If the US President is taking cues on AI from Mission: Impossible, could the franchise give him some good ideas regarding other pressing matters?
US President Joe Biden signed yesterday (31 October) an executive order to establish new standards and security measures surrounding artificial intelligence (AI).
Now, the White House has shared the unlikely influence of a certain film on Joe Biden’s concerns regarding AI: Mission: Impossible – Dead Reckoning Part One.
Deputy White House chief of staff Bruce Reed said the executive order was partly informed by Biden’s “worry” after watching the latest Tom Cruise adventure.
“If (Biden) hadn’t already been concerned about what could go wrong with AI before that movie, he saw plenty more to worry about,” Reed told the Associated Press.
The Chief of Staff is said to have watched the film alongside the President at Camp David.
Mission: Impossible - Dead Reckoning Part One features a sentient AI villain known as "The Entity", which can hijack submarines, manipulate video footage and impersonate human voices.
Reed said Biden had witnessed AI technology create “fake AI images of himself (and) of his dog”, and had seen it perform “the incredible and terrifying technology of voice cloning”.
The action items of Biden’s executive order will be carried out in the next 90 to 365 days, as part of what the White House described as “the most sweeping actions ever taken to protect Americans from the potential risks of AI systems”.
While reviews for the seventh M:I film were broadly positive, we thought it was comfortably the franchise’s least memorable adventure – and possibly the worst instalment yet.
The use of AI as the parasitic antagonist was an interesting aspect, but the topical use of "The Entity" - which visually resembles a cross between a 21st century Eye of Sauron and gaping digital sphincter - ended up being a zeitgeist-capturing bit that couldn’t salvage the film.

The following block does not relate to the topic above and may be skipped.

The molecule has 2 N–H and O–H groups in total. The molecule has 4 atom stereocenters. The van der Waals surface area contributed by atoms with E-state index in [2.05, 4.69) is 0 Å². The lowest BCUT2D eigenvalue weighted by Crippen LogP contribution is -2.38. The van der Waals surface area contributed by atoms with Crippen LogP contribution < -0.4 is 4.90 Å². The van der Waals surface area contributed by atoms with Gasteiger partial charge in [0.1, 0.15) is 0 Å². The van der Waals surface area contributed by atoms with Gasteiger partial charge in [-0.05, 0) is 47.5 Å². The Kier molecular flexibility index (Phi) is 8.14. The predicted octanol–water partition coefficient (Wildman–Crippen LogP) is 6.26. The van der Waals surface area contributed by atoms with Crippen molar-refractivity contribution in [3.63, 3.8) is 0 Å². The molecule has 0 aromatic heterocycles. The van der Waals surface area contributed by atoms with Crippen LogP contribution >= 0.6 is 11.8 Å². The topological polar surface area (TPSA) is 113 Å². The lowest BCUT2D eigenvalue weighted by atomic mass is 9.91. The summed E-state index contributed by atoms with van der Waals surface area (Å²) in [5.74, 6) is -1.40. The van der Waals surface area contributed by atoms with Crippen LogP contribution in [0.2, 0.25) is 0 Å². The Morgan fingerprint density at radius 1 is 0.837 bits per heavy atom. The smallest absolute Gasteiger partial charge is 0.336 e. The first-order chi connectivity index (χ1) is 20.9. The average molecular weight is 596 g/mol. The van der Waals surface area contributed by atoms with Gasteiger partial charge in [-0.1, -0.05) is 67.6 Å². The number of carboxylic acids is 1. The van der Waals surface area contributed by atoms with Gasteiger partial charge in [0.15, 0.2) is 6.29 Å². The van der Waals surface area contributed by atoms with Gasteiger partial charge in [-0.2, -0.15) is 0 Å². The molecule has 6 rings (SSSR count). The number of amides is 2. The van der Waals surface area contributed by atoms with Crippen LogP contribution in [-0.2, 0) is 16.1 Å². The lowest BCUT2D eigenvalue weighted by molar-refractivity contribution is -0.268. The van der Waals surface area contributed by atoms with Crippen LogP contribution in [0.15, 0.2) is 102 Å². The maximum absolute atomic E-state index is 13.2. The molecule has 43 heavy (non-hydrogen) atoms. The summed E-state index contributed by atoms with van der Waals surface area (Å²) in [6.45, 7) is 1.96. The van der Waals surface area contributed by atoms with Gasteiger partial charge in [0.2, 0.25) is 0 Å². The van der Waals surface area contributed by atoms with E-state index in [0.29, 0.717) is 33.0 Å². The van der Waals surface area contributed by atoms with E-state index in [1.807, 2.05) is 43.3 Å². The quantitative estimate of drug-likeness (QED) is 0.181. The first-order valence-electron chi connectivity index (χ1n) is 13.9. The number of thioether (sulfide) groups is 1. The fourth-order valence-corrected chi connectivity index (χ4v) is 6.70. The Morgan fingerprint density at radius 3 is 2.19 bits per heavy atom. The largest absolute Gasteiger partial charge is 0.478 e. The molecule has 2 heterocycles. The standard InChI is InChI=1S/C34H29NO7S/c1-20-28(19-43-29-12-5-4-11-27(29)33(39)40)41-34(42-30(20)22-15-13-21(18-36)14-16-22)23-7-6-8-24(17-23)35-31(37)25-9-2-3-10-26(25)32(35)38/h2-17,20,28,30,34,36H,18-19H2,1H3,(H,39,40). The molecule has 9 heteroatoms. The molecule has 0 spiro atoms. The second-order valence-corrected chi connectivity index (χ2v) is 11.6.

“Rather fittingly considering the AI threat, the script seems to have been ChatGPT-ed,” we wrote in our review. “An overplayed and lazy comparison though that may be, but we’re truly not far from the truth here. And while no one comes to a Mission: Impossible film for the clever repartee, the previous films all managed to deliver very serviceable dialogue. This seventh adventure goes full Fast and Furious corny, and it’s as dumb as a sack of doorknobs.”
Cinematic quality aside, the White House’s recent comments are promising in the sense that the President is taking stock.
Perhaps the next instalment – the direct sequel to Part One – which has been delayed due to the ongoing actors strike could use the time to rewrite some sections to include some fearmongering about firearms...
Indeed, should the eighth M:I adventure take a 180° turn and concern itself with tighter gun regulations, maybe an executive order could be signed in order to lower the mass shootings in the US... As of writing, there have been more than 565 mass shootings across the US this year, according to the Gun Violence Archive - which defines a mass shooting as an incident in which four or more people are injured or killed.
To put that figure in perspective, there have been more than 600 mass shootings each year for the last three years - almost two a day on average. 2020 saw 610 mass shootings; 690 in 2021; and 647 in 2022.
So, until 23 May 2025 – the new release date of Mission: Impossible – Dead Reckoning Part Two (which is rumoured to get a new title), we here at Euronews Culture are ready and willing to retool the script if needs be.
And we hope President Biden will be watching.